Reference: Huttunen, Palva, et al. (2018) Fluoxetine does not enhance the effect of perceptual learning on visual function in adults with amblyopia. Sci Rep 8(1):12830. 

14.45–15.00 Coffee break

15.00–16.30 Session 2: Philosophical Reflections 1

Host: University Researcher Alexander Carruth, Theoretical Philosophy, Faculty of Arts, University of Helsinki

Presentations: University Researcher Alexander Carruth, Paavo Pylkkänen (University lecturer), Kristjan Loorits (Visiting scholar), Santtu Heikkinen (Doctoral researcher)

16.30–18.00 Poster Session

Wednesday, 12 June 2024

9.00–9.30 Registration

9.30–10.30 Keynote talk by Associate Professor Jonathan Shock (University of Cape Town): Active Inference, Generative Models and the Embedding Space of Ideas

Active Inference provides a beautiful, integrated framework for understanding perception and action. It requires a generative model which is an agent's model of how the outside world works as well as how the outside world is affected by and affects the motor and sensory states respectively. On a completely different track, LLM's seem to build up an incredibly rich understanding of the world from remarkably limited resources. In this talk I will talk about the active inference framework, and speculate (wildly) on how we might be able to integrate the embedding spaces from LLMs as an aspect of the generative model of a highly complex active inference agent.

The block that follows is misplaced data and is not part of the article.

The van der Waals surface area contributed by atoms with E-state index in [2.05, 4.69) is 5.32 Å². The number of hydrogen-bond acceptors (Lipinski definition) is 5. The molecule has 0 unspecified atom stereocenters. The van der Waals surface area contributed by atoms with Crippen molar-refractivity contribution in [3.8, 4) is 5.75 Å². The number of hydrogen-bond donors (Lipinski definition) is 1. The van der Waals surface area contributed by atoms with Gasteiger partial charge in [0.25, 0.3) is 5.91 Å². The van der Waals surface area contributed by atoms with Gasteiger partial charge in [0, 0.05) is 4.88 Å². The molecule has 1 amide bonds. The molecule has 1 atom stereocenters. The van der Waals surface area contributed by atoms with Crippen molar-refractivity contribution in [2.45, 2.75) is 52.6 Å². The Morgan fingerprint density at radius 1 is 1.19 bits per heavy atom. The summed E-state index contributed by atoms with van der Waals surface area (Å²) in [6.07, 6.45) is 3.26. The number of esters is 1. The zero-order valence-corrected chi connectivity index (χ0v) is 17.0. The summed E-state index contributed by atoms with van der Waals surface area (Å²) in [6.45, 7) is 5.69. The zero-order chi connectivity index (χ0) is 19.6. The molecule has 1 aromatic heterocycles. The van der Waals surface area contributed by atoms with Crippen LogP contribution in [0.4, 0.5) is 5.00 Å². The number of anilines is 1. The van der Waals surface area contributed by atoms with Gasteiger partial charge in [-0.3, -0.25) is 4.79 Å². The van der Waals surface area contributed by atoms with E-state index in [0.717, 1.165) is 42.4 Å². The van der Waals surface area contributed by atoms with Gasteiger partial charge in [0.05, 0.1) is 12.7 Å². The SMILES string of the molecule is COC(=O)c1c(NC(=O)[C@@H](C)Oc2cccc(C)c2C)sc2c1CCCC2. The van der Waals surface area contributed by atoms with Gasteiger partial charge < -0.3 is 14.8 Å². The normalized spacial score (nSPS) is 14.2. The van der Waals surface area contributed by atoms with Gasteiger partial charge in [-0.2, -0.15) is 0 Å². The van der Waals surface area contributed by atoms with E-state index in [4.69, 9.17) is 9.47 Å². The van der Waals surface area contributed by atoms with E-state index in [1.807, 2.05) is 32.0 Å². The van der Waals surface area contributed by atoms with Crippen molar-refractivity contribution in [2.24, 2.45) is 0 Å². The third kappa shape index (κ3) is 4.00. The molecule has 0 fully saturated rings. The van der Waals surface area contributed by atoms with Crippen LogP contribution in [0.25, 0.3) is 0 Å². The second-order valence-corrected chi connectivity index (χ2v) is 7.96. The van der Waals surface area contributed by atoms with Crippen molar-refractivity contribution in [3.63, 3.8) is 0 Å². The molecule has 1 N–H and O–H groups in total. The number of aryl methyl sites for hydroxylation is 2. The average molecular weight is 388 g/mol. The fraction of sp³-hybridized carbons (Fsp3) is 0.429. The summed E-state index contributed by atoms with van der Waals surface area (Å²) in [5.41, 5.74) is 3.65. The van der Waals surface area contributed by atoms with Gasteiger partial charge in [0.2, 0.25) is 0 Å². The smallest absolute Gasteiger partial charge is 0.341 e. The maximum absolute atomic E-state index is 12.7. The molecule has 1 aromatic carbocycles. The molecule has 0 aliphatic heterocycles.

10.30–10.45 Coffee break

10.45–12.15 Session 3: Philosophical Reflections 2

Host: Professor Valtteri Arstila, Theoretical Philosophy, Faculty of Social Sciences, University of Turku 

Presentations: Professor Valtteri Arstila, Pii Telakivi (Postdoctoral researcher, University of Turku and University of Helsinki), Heidi Haanila (Postdoctoral researcher, University of Turku) 

12.15–13.30 Lunch break

13.30–15.00 Session 4: High Performance Cognition 

Host: Associate Professor Benjamin Cowley, AI in Learning and Education, Faculty of Educational Sciences, University of Helsinki

Presentations: Associate Professor Benjamin Cowley, Natalia Postnova (Postdoctoral researcher), Lauri Ahonen  (Postdoctoral researcher), Andrei Rodionov  (Postdoctoral researcher), Guang Rong (Doctoral researcher), Evgenii Rudakov (Doctoral researcher)

15.00–15.30 Coffee break

15.30–17.00 Session 5: Sleep and affective processing

Host: Professor Anu-Katriina Pesonen, Experimental Mind and Brain Research, Faculty of Medicine, University of Helsinki

Presentations: Professor Anu-Katriina Pesonen, Risto Halonen (University lecturer), Emil Hein (Doctoral researcher)